A $33.5 million commitment by Philips Healthcare and a $5 million Third Frontier grant from the state of Ohio will provide researchers at Case Western Reserve University, University Hospitals Case Medical Center, and Philips an opportunity to create medical imaging systems that will detect disease far earlier and be safer for patients than current methods.
The company and state announced the creation of the Global Advanced Imaging Innovation Center, to be housed at the University Hospitals Case Medical Center campus, at the same press conference where Gov. Ted Strickland designated Cleveland’s Health-Tech Corridor a state Hub of Innovation and Opportunity yesterday.
The corridor, created by the non-profit BioEnterprise and the economic-development corporation MidTown Cleveland, runs from downtown to University Circle. It includes Case Western Reserve, University Hospitals Case Medical Center (UHCMC), the Cleveland Clinic, Cleveland State University, Louis Stokes Cleveland VA Medical Center, and St. Vincent Charity Medical Center along with 75 biomedical companies, 45 technology companies and seven business incubators.
“We are pleased that the State of Ohio has awarded Ohio Third Frontier funding to our project,” said Jay Mazelsky, Senior Vice President and General Manager for Computed Tomography and Nuclear Medicine at Philips Healthcare. The company, which employs 1,100 in Highland Heights, has committed more than $6 million annually for five years, to the project.
“The goals of this center will be to provide strategic research, development and clinical validation for advanced imaging technologies, further developing our presence in northeast Ohio and building on our existing partnerships with Case Western Reserve University and University Hospitals.”
Using Phillip’s latest imagers, physicians and researchers from CWRU will help develop a variety of medical imaging technologies expected to enable doctors to see into the body’s molecules and atoms, revealing anatomical and functional information currently unattainable. They will test and improve imagers to provide for earlier diagnostics and better tracking of disease progression while increasing safety and comfort to patients.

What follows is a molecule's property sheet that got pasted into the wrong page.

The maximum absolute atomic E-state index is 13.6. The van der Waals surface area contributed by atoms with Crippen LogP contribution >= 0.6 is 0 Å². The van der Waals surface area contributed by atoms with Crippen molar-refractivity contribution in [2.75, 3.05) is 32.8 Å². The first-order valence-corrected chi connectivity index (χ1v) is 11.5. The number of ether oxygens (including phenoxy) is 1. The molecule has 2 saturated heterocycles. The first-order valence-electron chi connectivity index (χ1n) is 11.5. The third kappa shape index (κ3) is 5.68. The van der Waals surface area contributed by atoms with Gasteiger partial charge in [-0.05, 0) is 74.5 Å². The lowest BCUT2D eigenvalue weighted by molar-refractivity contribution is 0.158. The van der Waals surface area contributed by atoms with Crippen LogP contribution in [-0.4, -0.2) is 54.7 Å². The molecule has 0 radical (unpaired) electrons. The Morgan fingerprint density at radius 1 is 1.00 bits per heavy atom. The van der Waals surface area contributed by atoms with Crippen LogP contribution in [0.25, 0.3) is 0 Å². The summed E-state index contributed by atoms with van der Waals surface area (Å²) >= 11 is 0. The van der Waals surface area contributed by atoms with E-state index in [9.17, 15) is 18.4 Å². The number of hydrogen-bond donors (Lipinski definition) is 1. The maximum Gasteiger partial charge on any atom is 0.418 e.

Case Western Reserve is the lead agency for the state’s $5 million grant supporting the effort.
“This award is emblematic of the way that members of this corridor work together to achieve more than any organization could alone,” Case Western Reserve President Barbara R. Snyder said of the Third Frontier grant.
Snyder recounted the success CWRU has had in generating business and collaborating with hospitals and industry. As a result of professors’ research, the university has launched 24 companies since 2001; reaped $16.3 million in licensing revenue last year alone; and won an average of $385 million in state, federal and other grants during the last five years. In 2007, Case Western Reserve became lead agency, partnering with University Hospitals and Cleveland Clinic, on a $64 million Clinical and Translational Science Award – the largest single grant the National Institutes of Health has made in Northeast Ohio.
The announcements were made at the BioEnterprise building, in a room packed with Health-Tech Corridor boosters and members, including Cleveland Mayor Frank Jackson, Cuyahoga County Commissioner Tim Hagan, Cleveland Foundation President Ronn Richard and officials from UHCMC, Cleveland State University, the Cleveland Clinic and media.
The hub overlays the corridor. The new state designation comes with a $250,000 grant and gives research and development within the hub priority for future state grants.
Baiju Shah, president of BioEnterprise, said the Dutch-owned Philips could have chosen any location worldwide, but, “Their decision to locate their Center within the Cleveland Health-Tech Corridor is an example of what can happen when public entities led by the State of Ohio, private institutions, philanthropy and nonprofits collaborate.”
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